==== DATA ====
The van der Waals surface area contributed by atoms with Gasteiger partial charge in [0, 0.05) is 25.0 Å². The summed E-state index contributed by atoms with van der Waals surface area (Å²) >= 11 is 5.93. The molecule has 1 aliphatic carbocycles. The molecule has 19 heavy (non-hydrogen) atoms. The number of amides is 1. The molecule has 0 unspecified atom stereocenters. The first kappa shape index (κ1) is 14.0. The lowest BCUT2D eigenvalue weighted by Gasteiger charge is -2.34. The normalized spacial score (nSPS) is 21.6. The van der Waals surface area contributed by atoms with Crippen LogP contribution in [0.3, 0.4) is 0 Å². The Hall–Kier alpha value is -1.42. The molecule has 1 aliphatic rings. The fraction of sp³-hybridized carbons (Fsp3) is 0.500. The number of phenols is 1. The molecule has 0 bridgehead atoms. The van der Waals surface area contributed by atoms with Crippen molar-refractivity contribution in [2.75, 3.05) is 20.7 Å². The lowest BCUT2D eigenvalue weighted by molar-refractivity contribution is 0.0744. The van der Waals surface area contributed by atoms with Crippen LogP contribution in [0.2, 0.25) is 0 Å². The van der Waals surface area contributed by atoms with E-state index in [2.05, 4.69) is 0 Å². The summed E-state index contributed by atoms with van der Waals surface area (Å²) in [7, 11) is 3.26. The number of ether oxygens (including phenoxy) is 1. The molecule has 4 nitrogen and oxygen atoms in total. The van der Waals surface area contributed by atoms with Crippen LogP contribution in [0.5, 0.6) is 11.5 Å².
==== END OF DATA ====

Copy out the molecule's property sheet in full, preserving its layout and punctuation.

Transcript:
The van der Waals surface area contributed by atoms with Gasteiger partial charge in [0, 0.05) is 25.0 Å². The summed E-state index contributed by atoms with van der Waals surface area (Å²) >= 11 is 5.93. The molecule has 1 aliphatic carbocycles. The molecule has 19 heavy (non-hydrogen) atoms. The number of amides is 1. The molecule has 0 unspecified atom stereocenters. The first kappa shape index (κ1) is 14.0. The lowest BCUT2D eigenvalue weighted by Gasteiger charge is -2.34. The normalized spacial score (nSPS) is 21.6. The van der Waals surface area contributed by atoms with Crippen LogP contribution in [0.3, 0.4) is 0 Å². The Hall–Kier alpha value is -1.42. The molecule has 1 aliphatic rings. The fraction of sp³-hybridized carbons (Fsp3) is 0.500. The number of phenols is 1. The molecule has 0 bridgehead atoms. The van der Waals surface area contributed by atoms with Crippen molar-refractivity contribution in [2.75, 3.05) is 20.7 Å². The lowest BCUT2D eigenvalue weighted by molar-refractivity contribution is 0.0744. The van der Waals surface area contributed by atoms with Crippen LogP contribution in [0.2, 0.25) is 0 Å². The van der Waals surface area contributed by atoms with E-state index in [2.05, 4.69) is 0 Å². The summed E-state index contributed by atoms with van der Waals surface area (Å²) in [7, 11) is 3.26. The number of ether oxygens (including phenoxy) is 1. The molecule has 4 nitrogen and oxygen atoms in total. The van der Waals surface area contributed by atoms with Crippen LogP contribution in [0.5, 0.6) is 11.5 Å².